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What — me worry? Judge's suppression of Gone With the Wind parody raises concerns

Inside the First Amendment

By Kenneth A. Paulson
Senior vice president, the Freedom Forum
Executive director, First Amendment Center

05.20.01

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And now testifying for the defense: Alfred E. Neuman.

I immediately thought of the MAD magazine cover boy after hearing of a federal district judge's decision to bar the production or sale of The Wind Done Gone, a new book that retells Gone With the Wind from the perspective of the child of a white man and his black slave.

While Judge Charles Pannell acknowledged that the new book by Alice Randall includes the author's social commentary on the antebellum South, he concluded that the book violates copyright law because of the extensive use of fictional characters and scenes from the Margaret Mitchell novel.

Copyright laws are intended to protect the property rights of an author, but there are a number of exemptions, including the "fair use" of a segment of the work for nonprofit, educational purposes and the targeting of a work by a parody.

I learned about fair use in law school, but I learned about parody at my hometown newsstand. For almost 40 years, MAD has lampooned books, films, television shows and the rest of popular culture, giving most young Americans their first glimpse of parody.

Movies, books, television shows and all forms of pop culture have been the target of MAD's editors and writers.

Witness the magazine's classic parody entitled "Groan With the Wind." Like Randall, MAD used all the pivotal figures from the book (and the film). Like Randall, MAD changed their names: "Retch Butler" romances "Harlott." Like Randall, MAD makes some points about society as a whole (comparing slavery to college basketball) and like The Wind Done Gone, the parody offers new twists: "Retch" runs off with "Ashtray Witts."

Of course, MAD parodies are full of high camp and low humor. There's no mistaking the satirical intent and the often-adolescent finger-pointing.

Randall's work is considerably more restrained. It's a thoughtful book laced with political and social viewpoints.

That probably contributed to Judge Pannell's determination that while "The Wind Done Gone in part criticizes and satirizes Gone With The Wind its overall purpose and effect is to create a sequel to the older work."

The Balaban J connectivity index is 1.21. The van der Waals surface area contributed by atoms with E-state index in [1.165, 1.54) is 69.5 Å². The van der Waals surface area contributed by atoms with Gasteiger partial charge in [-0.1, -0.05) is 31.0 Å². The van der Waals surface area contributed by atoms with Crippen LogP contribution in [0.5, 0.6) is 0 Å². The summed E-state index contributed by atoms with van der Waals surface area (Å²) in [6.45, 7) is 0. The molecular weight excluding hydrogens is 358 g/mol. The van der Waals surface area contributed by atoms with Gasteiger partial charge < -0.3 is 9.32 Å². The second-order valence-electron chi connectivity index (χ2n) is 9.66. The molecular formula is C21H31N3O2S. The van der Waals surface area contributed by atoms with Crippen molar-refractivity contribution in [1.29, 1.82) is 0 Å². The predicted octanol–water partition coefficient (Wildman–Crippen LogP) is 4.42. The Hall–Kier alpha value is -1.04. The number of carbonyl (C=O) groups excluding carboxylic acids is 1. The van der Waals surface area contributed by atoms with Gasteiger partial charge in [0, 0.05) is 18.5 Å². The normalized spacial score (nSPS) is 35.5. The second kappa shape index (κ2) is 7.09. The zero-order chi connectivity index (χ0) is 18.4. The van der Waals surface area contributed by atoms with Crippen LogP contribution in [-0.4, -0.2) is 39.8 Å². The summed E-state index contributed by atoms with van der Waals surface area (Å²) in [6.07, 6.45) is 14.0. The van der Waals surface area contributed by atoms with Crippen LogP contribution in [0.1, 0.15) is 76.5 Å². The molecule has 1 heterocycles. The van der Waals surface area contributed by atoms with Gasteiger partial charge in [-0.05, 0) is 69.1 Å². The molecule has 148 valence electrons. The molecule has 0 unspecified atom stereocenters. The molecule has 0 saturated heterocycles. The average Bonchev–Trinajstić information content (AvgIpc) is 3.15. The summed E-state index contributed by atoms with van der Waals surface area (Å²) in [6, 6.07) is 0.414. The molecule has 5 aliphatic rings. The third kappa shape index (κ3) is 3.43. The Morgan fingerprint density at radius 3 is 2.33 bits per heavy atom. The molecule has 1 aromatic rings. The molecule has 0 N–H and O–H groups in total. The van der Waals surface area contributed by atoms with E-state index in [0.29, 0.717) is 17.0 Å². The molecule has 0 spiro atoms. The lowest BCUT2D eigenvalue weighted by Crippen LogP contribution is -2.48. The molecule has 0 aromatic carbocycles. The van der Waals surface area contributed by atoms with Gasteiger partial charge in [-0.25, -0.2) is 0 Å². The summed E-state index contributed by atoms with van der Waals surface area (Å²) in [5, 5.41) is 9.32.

Parody is important in a society that prides itself on a free exchange of ideas. We should have the right to freely make light of serious institutions. And make no mistake, Gone With the Wind is a serious institution.

The most disturbing aspect of Judge Pannell's ruling was his remedy. Rather than let the book be published and then allow the Mitchell estate to sue for damages, he instead decided to keep the book from being sold or read by anybody. The Supreme Court has made clear that suppression of a publication is only permissible under the rarest of circumstances: demonstration of an immediate and concrete risk to the nation.

The Wind Done Gone hardly poses such a risk. In this case, a federal judge has suppressed a book containing political and social commentary, ignoring the fundamentals of the First Amendment in the process. Writing about our society — past, present and future — is at the heart of our nation's values.

Judge Pannell's preliminary injunction will be followed by a judicial decision on the merits of the case. I believe The Wind Done Gone will eventually be published.

Satire shouldn't have to be as over-the-top as what appears in MAD magazine to warrant First Amendment protection. If we allow property rights to trump free expression, we make copyright holders richer and make society pay the price.

Ken Paulson is executive director of the First Amendment Center with offices in Arlington, Va., and Nashville, Tenn. His mailing address is:
Ken Paulson
First Amendment Center
1207 18th Ave. S
Nashville, TN 37212

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